But I don’t believe that’s the main thing that motivated Kim to give his blessing to the trip. Most North Koreans have never heard of Rodman. And celebrating the visit of a famous American would seem to run counter to the country’s shrill efforts to paint the U.S. as warmongers and the “sworn enemy of the Korean people.” Rather, I think the foremost thought on Kim’s mind was simply, “Holy sh*t, I’m gonna get to meet the Worm!!”
Whatever propaganda value there was to be had from Rodman’s visit would have been the same without the bro-tastic scenes of Kim and the NBA Hall of Famer sitting together to watch a game, knocking back some drinks and embracing each other. The North Korean media’s over-the-top coverage of Rodman’s visit did not come off as a Stalinist’s regime’s attempt to squeeze propaganda value out of a prominent foreigner. Rather, it seemed to reflect a young basketball-crazed kid’s unfettered excitement over getting to hang out with one of his idols – a kid who just happens to have a country’s entire media apparatus at his disposal to project whatever message he wants. And that message clearly seemed to be, “AM I THE SH*T OR WHAT?”
Does that mean the White House should replace Glyn Davies, U.S. special representative for North Korea policy, with Scottie Pippen? Well, no. But Kim’s ardor for b-ball, particularly the Chicago Bulls, does provide genuine insight into the guy’s passions and what makes him tick. If Washington ever finds itself in a dangerous stand-off with Pyongyang, I’d bet some wag in the State Department will joke that they should secretly offer Kim a one-on-one training session with Michael Jordan if he agrees to back off. And that suggestion will be made only half in jest.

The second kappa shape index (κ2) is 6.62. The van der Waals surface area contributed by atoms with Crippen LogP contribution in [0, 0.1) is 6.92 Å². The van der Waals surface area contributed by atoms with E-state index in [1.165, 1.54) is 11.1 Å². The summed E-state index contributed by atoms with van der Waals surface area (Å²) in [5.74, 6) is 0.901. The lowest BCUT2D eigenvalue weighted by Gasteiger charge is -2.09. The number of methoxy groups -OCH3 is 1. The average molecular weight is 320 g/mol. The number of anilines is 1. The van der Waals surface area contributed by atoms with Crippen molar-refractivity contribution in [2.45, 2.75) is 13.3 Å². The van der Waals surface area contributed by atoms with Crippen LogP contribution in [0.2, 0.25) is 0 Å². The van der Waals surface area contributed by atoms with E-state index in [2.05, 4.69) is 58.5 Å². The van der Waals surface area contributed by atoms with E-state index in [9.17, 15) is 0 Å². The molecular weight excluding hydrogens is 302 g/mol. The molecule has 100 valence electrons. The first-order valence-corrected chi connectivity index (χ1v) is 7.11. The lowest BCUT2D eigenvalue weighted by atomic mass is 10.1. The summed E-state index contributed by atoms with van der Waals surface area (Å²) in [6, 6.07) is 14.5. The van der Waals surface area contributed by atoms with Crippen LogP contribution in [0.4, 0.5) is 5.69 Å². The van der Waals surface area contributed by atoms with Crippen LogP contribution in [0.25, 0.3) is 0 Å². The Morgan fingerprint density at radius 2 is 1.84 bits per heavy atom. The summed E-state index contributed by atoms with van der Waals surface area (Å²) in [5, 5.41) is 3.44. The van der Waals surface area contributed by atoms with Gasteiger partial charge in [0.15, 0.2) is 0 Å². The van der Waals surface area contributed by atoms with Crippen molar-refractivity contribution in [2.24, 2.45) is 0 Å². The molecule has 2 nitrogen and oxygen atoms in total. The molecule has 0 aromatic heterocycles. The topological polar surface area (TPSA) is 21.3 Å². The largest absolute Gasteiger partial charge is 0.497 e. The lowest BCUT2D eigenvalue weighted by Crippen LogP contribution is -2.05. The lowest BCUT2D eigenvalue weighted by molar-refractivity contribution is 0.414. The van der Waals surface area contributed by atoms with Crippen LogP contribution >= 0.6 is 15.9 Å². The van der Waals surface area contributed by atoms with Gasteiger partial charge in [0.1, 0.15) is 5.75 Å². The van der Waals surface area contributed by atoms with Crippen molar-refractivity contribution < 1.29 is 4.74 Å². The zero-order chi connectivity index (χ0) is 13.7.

5. “He’s very humble.”
Rodman contradicts his own observation by saying seconds later that, “He loves power. He loves control.” And of course he makes no mention of the Kim family’s oppressive cult of personality, the defense of which has brought unspeakable suffering to millions of North Koreans. But one particularly curious aspect of Rodman’s visit was that Kim didn’t block the participation of Vice, the media company that organized and filmed the trip for an HBO series that’s debuting in April. Vice has previously produced scabrous documentaries about North Korea. They weren’t terribly sophisticated, but they were suffused with an appealing f*ck-you attitude toward North Korea officialdom that you’d think would get them barred from the country permanently.
So why would Kim allow a Vice film crew (if not its founder Shane Smith) back into the country? Clearly Rodman’s inclusion in the package played a major role. But perhaps it also reflects an occasional – if clearly selective – willingness by Kim to overlook transgressions by foreigners who have crossed his regime. The last documented instance was his unexpected reunion last year with Kenji Fujimoto, his father’s ex-sushi chef. After serving as Kim Jong-il’s personal chef for more than a decade – during which he became close with Kim Jong-un – Fujimoto fled North Korea in 2001 and went on to write a tell-all book about his experience. And yet Kim invited him back to Pyongyang for a two-week visit last summer.
6. “What I did was history.”
Because Rodman was the first American to get acquainted with the young leader of the world’s newest nuclear power, you have to grant him that.